What I am struck by is that this flies in the face of reason and plays out in the movie. Loki, who longs to be free and to rule, is driven by his fear and feelings of inadequacy. Each of the heroes is also a slave – slaves to narcissism, pride, guilt, shame, fear, anger and so many other things. In the end, the axiom is proved that we are all slaves to something. I like the way cinemagogue.com puts it,

We lose our joy in a mad scramble for identity by attaching it to something lesser, binding our hopes and dreams to a celebrity, a politician, a spouse, a fictional universe or hero, a national identity, a career, a co-dependent relationship, or vicarious achievements through our children. We “freely” soil our knees on these shifting foundations hoping these things will satisfy, give us purpose and worth. Worst, we effectively see ourselves as “god”, the center of our own life and universe, and find ourselves kneeling to an identity that is certain to let us down, shackled to our own fallibility and finitude.

Loki is right again: we crave subjugation and lose our joy, chasing a “freedom” (that is actually enslavement) and declaring it as our identity.

We are constantly waging this fight for freedom and like Wheedon says, the last thing we want is some cosmic sky-bully telling us what to do. Like Adam in the garden we want to be like God, to know it all and be our own master, captain of our own ship. Bonnie over at Mockingbird.com says,

I agree with some parts of Joss’ point. He considers the “dark part of man” to be the enemy of humanism. And every person has this dark part inside of them. I don’t disagree that there is evil inside all of us (we call it “sin” or peccator). What I am surprised (and a bit confused, to be honest) by is why he would still put his faith in humanism if the enemy of humanism is in every person, including every humanist?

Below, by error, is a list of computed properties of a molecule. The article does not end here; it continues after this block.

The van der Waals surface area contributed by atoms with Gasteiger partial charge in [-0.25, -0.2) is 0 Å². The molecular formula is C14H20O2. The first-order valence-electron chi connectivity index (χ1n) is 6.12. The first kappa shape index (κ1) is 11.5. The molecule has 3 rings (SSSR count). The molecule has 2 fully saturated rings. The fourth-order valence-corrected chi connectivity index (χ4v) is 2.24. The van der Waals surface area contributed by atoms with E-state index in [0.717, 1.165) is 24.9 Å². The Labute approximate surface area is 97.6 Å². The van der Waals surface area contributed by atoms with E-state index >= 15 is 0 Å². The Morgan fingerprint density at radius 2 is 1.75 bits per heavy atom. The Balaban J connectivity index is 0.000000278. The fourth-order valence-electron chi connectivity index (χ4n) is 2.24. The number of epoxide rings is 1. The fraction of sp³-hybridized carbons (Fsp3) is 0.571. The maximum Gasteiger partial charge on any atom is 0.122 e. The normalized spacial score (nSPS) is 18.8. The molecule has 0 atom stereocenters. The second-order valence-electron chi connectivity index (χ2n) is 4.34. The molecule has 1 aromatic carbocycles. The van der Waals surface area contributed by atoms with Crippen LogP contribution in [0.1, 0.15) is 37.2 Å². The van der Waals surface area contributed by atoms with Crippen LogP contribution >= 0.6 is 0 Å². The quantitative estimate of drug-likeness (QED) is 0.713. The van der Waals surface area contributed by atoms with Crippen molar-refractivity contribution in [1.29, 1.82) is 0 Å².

Is not looking for something different even after you have seen it proved again and again a definition of insanity? The thing is, we are meant to live in freedom, freedom from living as masters of our own fate and in submission to the one who is truly Master, even over death. The apostle Paul reminds us of our place in his letter to the Colossians:

He (Jesus) is the image of the invisible God, the firstborn of all creation. For by him all things were created, in heaven and on earth, visible and invisible, whether thrones or dominions or rulers or authorities—all things were created through him and for him. And he is before all things, and in him all things hold together. And he is the head of the body, the church. He is the beginning, the firstborn from the dead, that in everything he might be preeminent. For in him all the fullness of God was pleased to dwell, and through him to reconcile to himself all things, whether on earth or in heaven, making peace by the blood of his cross. (Colossians 1:15-20 ESV)

It is only by understanding our place in the universe that we can truly have freedom, and this brings us back to the heart of the story, Steve Rodgers. It is his belief in good, right and wrong, and the duty of a soldier to put himself in harm’s way to protect others that give us the clearest picture of the gospel. It also flies in the face of atheism and the glorification of humanism and self. In the end, it is all the other heroes that take on the characteristics of Captain America and become willing to lay aside their desires and even their lives for the lives of others. This is clearly seen at the end of the film where Tony Stark, the most egotistical and self-centered hero in the group, is willing face to certain death to save the world.

This is my commandment, that you love one another as I have loved you. Greater love has no one than this, that someone lay down his life for his friends. (John 15:12-13 ESV)

It is only in letting go and thinking of others before ourselves that we truly become free. We are not slaves to serving others, we are freely putting aside our insecurities and self to make others a priority. I can be a slave to myself or freely give to others. Which will you choose: the way of Loki or the way of Captain America and the Avengers?

Really liked this video from Cinemagogue.

Keep Calm, Carry On

This is a fascinating video about the origin of the iconic poster that has had such an impact on the 21st century. One of the questions in the video is, “Why has a slogan, from a bygone era, captured our imaginations so?”

I was thinking about this after watching the video: Why does it?  “Keep calm and carry on” reminds us to keep going. As Robert Frost says, “The best way out is always through.” This simple phrase reminds us this is not the way it will always be, don’t overreact; live life and take what comes. Solomon reminds us in Ecclesiastes that,